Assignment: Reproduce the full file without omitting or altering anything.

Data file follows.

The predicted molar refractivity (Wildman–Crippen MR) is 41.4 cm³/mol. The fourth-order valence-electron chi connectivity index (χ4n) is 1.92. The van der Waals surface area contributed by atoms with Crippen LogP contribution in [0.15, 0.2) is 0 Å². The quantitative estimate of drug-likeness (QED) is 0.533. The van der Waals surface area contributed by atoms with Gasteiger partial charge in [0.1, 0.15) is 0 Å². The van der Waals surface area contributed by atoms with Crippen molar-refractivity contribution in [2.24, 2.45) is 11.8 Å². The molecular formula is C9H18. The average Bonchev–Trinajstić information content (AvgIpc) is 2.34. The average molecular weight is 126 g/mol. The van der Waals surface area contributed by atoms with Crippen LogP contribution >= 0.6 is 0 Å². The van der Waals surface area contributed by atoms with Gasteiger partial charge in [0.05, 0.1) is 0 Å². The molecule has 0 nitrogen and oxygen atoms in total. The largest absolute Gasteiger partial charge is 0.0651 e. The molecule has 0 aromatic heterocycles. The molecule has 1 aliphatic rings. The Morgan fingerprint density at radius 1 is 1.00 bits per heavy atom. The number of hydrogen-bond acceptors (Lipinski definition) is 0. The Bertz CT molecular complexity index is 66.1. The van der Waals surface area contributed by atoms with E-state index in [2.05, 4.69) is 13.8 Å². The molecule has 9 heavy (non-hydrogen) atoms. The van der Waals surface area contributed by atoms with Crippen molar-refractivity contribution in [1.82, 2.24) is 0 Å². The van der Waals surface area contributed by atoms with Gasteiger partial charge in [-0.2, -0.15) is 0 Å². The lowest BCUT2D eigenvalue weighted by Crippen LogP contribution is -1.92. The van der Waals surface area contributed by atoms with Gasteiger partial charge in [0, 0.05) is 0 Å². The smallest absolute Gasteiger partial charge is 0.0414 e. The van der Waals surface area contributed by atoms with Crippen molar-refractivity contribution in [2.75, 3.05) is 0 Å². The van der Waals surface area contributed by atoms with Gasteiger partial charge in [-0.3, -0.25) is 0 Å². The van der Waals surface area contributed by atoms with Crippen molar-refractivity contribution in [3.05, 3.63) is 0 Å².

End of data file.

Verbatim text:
The predicted molar refractivity (Wildman–Crippen MR) is 41.4 cm³/mol. The fourth-order valence-electron chi connectivity index (χ4n) is 1.92. The van der Waals surface area contributed by atoms with Crippen LogP contribution in [0.15, 0.2) is 0 Å². The quantitative estimate of drug-likeness (QED) is 0.533. The van der Waals surface area contributed by atoms with Gasteiger partial charge in [0.1, 0.15) is 0 Å². The van der Waals surface area contributed by atoms with Crippen molar-refractivity contribution in [2.24, 2.45) is 11.8 Å². The molecular formula is C9H18. The average Bonchev–Trinajstić information content (AvgIpc) is 2.34. The average molecular weight is 126 g/mol. The van der Waals surface area contributed by atoms with Crippen LogP contribution >= 0.6 is 0 Å². The van der Waals surface area contributed by atoms with Gasteiger partial charge in [0.05, 0.1) is 0 Å². The molecule has 0 nitrogen and oxygen atoms in total. The largest absolute Gasteiger partial charge is 0.0651 e. The molecule has 0 aromatic heterocycles. The molecule has 1 aliphatic rings. The Morgan fingerprint density at radius 1 is 1.00 bits per heavy atom. The number of hydrogen-bond acceptors (Lipinski definition) is 0. The Bertz CT molecular complexity index is 66.1. The van der Waals surface area contributed by atoms with E-state index in [2.05, 4.69) is 13.8 Å². The molecule has 9 heavy (non-hydrogen) atoms. The van der Waals surface area contributed by atoms with Crippen molar-refractivity contribution in [1.82, 2.24) is 0 Å². The van der Waals surface area contributed by atoms with Gasteiger partial charge in [-0.2, -0.15) is 0 Å². The lowest BCUT2D eigenvalue weighted by Crippen LogP contribution is -1.92. The van der Waals surface area contributed by atoms with Gasteiger partial charge in [0, 0.05) is 0 Å². The smallest absolute Gasteiger partial charge is 0.0414 e. The van der Waals surface area contributed by atoms with Crippen molar-refractivity contribution in [2.75, 3.05) is 0 Å². The van der Waals surface area contributed by atoms with Gasteiger partial charge in [-0.3, -0.25) is 0 Å². The van der Waals surface area contributed by atoms with Crippen molar-refractivity contribution in [3.05, 3.63) is 0 Å².